Dyeing and Conditioning the Perfect Hemp Bondage Rope

It isn't hard to produce really top-of-the-line hemp rope for your personal use at home. It is pretty time-consuming and a little messy, but it adds a great personal touch to your scenes, plus you can customize the length and color to meet your needs.

I've found the best source for unprocessed hemp rope is Maui Kink. You can buy it by the spool or the foot. Be warned: you will lose length as you process rope, so don't assume that ordering 30 feet of rope will get you 30 feet of final product!

The first step is to run the rope through an open flame to burn off all the prickly fibers. This is the messiest step, and also the most dangerous. It is also the most critical to the softness of your rope. Be very thorough removing these unpleasant fibers with flame and fingers or tweezers, as necessary. Be careful not to set the rope on fire, and take all necessary precautions with your workspace. I was lucky enough to have a gas stove. If you don't have a gas stove, I recommend using a grill or something outside. Burnt hemp fibers will go everywhere, so working outside might be better anyway.

The next step in the process is to thoroughly clean the rope and relax the fibers. I did this by placing the rope in the washing machine by itself and washing it several times with a mild detergent. Always wash rope by itself; it can tear holes in fabric as it whips around in the spin cycle and cause a lot of damage to clothing. It can be handy with very long pieces of rope to bundle it loosely and tie it off with some scrap to keep it from becoming too tangled in the wash. If your rope does become tangled, just wait until it is dry to untangle it.

Next, you will dye the rope. Start by soaking it in a pot of simmering water with some regular table salt for 5-10 minutes. Even if you are not dyeing your rope, you should complete this step without the dye because boiling in salty water seems to have a good effect on it. Use a fiber-reactive dye according to the instructions on the package. The same company that sells unfinished rope also sells dyes. After this, you will wash out the excess dye and salt. If you don't use a washing machine dyeing process, just make sure  to agitate the rope in the dyebath. Then, run the rope through the washing machine alone several times to remove excess dye. Wash with mild detergent until the water runs clear, then wash with plain water.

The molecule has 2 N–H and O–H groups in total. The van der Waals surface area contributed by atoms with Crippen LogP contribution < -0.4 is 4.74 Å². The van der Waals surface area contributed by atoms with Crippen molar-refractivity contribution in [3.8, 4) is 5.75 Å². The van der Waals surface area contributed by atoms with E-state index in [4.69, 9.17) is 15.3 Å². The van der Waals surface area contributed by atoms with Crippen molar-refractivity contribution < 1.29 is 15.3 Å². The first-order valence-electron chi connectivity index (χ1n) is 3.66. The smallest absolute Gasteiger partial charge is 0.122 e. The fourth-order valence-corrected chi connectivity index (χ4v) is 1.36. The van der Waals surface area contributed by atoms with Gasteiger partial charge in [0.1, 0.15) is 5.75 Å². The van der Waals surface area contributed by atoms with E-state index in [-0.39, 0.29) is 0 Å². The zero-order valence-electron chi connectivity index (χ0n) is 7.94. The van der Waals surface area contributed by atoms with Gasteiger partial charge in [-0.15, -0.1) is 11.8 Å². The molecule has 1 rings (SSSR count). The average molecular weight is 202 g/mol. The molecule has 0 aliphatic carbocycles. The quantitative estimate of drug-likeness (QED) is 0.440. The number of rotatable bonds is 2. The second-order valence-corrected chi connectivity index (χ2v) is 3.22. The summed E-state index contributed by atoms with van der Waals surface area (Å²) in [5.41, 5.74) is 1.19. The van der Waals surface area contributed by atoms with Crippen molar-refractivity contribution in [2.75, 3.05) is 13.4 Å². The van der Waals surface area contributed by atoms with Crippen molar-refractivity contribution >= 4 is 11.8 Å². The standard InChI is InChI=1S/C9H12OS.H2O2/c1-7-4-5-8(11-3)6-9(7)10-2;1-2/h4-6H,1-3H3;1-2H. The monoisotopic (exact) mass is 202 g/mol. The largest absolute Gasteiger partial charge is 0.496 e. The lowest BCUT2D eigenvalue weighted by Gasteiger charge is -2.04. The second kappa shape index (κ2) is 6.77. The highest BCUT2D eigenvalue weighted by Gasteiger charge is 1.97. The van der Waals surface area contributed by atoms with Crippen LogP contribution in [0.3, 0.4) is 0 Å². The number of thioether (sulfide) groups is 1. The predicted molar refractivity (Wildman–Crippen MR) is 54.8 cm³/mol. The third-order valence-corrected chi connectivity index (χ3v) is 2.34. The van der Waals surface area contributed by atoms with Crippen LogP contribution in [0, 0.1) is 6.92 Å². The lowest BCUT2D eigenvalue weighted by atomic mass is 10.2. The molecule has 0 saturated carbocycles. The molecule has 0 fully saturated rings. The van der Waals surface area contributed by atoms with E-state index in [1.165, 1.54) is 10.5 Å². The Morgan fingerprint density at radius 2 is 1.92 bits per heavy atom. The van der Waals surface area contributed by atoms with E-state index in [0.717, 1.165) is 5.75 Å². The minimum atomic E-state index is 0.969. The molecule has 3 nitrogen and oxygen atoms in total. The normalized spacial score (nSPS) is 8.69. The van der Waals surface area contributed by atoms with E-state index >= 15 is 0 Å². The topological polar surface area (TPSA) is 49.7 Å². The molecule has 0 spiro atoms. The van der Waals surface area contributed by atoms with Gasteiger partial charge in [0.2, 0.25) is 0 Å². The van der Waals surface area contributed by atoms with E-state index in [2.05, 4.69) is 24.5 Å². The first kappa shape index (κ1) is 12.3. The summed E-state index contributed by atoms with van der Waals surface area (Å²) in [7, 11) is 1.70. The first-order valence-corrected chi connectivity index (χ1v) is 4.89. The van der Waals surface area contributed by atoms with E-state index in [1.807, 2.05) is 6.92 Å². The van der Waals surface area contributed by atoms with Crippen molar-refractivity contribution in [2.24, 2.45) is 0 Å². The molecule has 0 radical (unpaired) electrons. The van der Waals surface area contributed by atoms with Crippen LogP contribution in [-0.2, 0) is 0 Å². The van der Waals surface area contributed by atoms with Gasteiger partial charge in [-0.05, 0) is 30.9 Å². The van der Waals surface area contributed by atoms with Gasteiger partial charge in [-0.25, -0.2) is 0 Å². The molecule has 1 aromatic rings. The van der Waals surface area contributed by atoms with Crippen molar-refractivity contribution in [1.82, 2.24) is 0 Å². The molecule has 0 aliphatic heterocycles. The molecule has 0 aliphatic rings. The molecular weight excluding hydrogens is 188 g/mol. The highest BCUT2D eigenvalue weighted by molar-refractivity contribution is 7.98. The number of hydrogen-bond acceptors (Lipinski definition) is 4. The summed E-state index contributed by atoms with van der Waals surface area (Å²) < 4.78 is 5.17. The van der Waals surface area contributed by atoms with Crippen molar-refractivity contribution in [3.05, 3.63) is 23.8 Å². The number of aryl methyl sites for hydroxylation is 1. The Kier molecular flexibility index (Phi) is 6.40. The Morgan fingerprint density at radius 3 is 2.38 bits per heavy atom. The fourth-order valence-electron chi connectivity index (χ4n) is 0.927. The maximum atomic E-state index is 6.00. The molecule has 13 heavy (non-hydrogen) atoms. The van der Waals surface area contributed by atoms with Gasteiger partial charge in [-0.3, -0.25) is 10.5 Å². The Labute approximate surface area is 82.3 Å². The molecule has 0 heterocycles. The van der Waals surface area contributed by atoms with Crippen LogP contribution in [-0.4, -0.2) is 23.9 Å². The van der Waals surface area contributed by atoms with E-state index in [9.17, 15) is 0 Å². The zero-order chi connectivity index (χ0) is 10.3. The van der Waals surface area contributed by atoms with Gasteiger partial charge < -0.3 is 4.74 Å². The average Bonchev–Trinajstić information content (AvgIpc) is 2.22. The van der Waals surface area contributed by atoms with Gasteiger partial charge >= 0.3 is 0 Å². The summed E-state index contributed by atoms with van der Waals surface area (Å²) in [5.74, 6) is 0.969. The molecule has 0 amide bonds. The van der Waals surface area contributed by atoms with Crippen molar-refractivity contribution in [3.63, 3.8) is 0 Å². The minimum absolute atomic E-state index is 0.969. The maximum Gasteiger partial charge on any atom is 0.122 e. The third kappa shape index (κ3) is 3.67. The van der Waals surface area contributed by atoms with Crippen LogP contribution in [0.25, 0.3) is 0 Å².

Hang the rope to dry. You could dry it on low, but this will be very loud, take a very long time, and shrink the rope somewhat. On the other hand, it does make the rope softer. Also, air-drying shrinks the rope, too, if you don't stretch it around something to keep it taut as it dries.

Next, you will want to measure and cut your rope to size. Use a yardstick to measure and mark each side of each prospective cut with a tiny zip tie, pulled tight. This means you'll lose an inch or so with every cut. Just remember to pull the rope between your hands as you measure, and tape your yardstick to the table.

You will want to whip the ends of your rope. Here's a handy tutorial on sailmaker's whipping. This is the best way to finish off your rope. I use a large, blunt upholstery needle. Finally, trim the ends near the zip ties and discard, or save as sample swatches for future dye experiments.

Finally, you will want to oil your rope. This is like conditioning your hair after washing it. Hemp rope has natural oils, but we have stripped them off with all that detergent. Many bondage ropes are not vegan, as they use animal fats to condition the rope. I prefer to use hempseed or jojoba oil. Just put a bit in your hands or on a cloth or brown paper bag, and run the rope through it several times. Go from one end to the other, then switch. This step is also critical to your rope's texture (though, of course, years of use will eventually make it soft and shiny).